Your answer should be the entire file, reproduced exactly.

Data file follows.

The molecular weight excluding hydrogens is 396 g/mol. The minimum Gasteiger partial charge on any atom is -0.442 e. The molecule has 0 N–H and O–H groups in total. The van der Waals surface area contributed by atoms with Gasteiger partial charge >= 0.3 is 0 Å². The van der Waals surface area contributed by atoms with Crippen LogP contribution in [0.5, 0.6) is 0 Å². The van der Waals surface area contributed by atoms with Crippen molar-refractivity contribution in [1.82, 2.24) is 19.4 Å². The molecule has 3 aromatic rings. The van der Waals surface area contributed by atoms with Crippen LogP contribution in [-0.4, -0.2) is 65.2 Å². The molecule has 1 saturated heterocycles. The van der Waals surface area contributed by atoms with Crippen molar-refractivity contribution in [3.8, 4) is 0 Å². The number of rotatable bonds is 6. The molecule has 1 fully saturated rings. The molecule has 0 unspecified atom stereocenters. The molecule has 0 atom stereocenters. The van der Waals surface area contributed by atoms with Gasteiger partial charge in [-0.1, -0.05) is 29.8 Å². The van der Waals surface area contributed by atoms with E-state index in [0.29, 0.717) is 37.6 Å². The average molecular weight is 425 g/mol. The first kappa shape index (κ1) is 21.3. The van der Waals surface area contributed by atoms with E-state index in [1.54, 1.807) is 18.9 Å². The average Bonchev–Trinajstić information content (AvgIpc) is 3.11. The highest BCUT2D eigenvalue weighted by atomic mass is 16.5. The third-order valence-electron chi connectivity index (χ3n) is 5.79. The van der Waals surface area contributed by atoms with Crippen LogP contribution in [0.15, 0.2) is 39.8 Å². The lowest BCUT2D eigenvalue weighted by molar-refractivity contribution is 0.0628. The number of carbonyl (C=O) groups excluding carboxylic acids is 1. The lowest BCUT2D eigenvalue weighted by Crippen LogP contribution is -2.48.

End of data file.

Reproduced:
The molecular weight excluding hydrogens is 396 g/mol. The minimum Gasteiger partial charge on any atom is -0.442 e. The molecule has 0 N–H and O–H groups in total. The van der Waals surface area contributed by atoms with Gasteiger partial charge >= 0.3 is 0 Å². The van der Waals surface area contributed by atoms with Crippen LogP contribution in [0.5, 0.6) is 0 Å². The van der Waals surface area contributed by atoms with Crippen molar-refractivity contribution in [1.82, 2.24) is 19.4 Å². The molecule has 3 aromatic rings. The van der Waals surface area contributed by atoms with Crippen LogP contribution in [-0.4, -0.2) is 65.2 Å². The molecule has 1 saturated heterocycles. The van der Waals surface area contributed by atoms with Crippen molar-refractivity contribution in [3.8, 4) is 0 Å². The number of rotatable bonds is 6. The molecule has 1 fully saturated rings. The molecule has 0 unspecified atom stereocenters. The molecule has 0 atom stereocenters. The van der Waals surface area contributed by atoms with Gasteiger partial charge in [-0.1, -0.05) is 29.8 Å². The van der Waals surface area contributed by atoms with E-state index in [0.29, 0.717) is 37.6 Å². The average molecular weight is 425 g/mol. The first kappa shape index (κ1) is 21.3. The van der Waals surface area contributed by atoms with E-state index in [1.54, 1.807) is 18.9 Å². The average Bonchev–Trinajstić information content (AvgIpc) is 3.11. The highest BCUT2D eigenvalue weighted by atomic mass is 16.5. The third-order valence-electron chi connectivity index (χ3n) is 5.79. The van der Waals surface area contributed by atoms with Crippen LogP contribution in [0.15, 0.2) is 39.8 Å². The lowest BCUT2D eigenvalue weighted by molar-refractivity contribution is 0.0628. The number of carbonyl (C=O) groups excluding carboxylic acids is 1. The lowest BCUT2D eigenvalue weighted by Crippen LogP contribution is -2.48.